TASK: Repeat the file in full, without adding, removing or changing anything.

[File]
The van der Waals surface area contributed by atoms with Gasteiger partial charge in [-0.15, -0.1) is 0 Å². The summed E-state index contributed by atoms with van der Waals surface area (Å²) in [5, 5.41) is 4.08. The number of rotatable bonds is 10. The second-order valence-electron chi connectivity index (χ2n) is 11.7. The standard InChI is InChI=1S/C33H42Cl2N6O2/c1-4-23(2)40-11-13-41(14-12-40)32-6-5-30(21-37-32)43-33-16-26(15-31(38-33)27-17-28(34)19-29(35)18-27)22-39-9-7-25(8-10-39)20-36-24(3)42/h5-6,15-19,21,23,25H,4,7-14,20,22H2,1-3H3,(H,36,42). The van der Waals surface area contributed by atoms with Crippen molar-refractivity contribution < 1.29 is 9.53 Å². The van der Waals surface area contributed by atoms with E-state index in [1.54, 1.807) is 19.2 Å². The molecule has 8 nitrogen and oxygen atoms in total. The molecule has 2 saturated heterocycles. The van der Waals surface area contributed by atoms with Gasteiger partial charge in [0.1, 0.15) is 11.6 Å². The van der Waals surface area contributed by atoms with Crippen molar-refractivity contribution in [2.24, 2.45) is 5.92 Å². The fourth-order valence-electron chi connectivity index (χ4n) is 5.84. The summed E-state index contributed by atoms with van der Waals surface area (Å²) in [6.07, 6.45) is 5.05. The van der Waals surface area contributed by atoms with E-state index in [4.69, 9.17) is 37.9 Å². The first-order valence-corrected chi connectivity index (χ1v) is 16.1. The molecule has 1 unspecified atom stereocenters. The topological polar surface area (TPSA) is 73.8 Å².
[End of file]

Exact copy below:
The van der Waals surface area contributed by atoms with Gasteiger partial charge in [-0.15, -0.1) is 0 Å². The summed E-state index contributed by atoms with van der Waals surface area (Å²) in [5, 5.41) is 4.08. The number of rotatable bonds is 10. The second-order valence-electron chi connectivity index (χ2n) is 11.7. The standard InChI is InChI=1S/C33H42Cl2N6O2/c1-4-23(2)40-11-13-41(14-12-40)32-6-5-30(21-37-32)43-33-16-26(15-31(38-33)27-17-28(34)19-29(35)18-27)22-39-9-7-25(8-10-39)20-36-24(3)42/h5-6,15-19,21,23,25H,4,7-14,20,22H2,1-3H3,(H,36,42). The van der Waals surface area contributed by atoms with Crippen molar-refractivity contribution < 1.29 is 9.53 Å². The van der Waals surface area contributed by atoms with E-state index in [1.54, 1.807) is 19.2 Å². The molecule has 8 nitrogen and oxygen atoms in total. The molecule has 2 saturated heterocycles. The van der Waals surface area contributed by atoms with Gasteiger partial charge in [0.1, 0.15) is 11.6 Å². The van der Waals surface area contributed by atoms with Crippen molar-refractivity contribution in [2.24, 2.45) is 5.92 Å². The fourth-order valence-electron chi connectivity index (χ4n) is 5.84. The summed E-state index contributed by atoms with van der Waals surface area (Å²) in [6.07, 6.45) is 5.05. The van der Waals surface area contributed by atoms with E-state index in [4.69, 9.17) is 37.9 Å². The first-order valence-corrected chi connectivity index (χ1v) is 16.1. The molecule has 1 unspecified atom stereocenters. The topological polar surface area (TPSA) is 73.8 Å².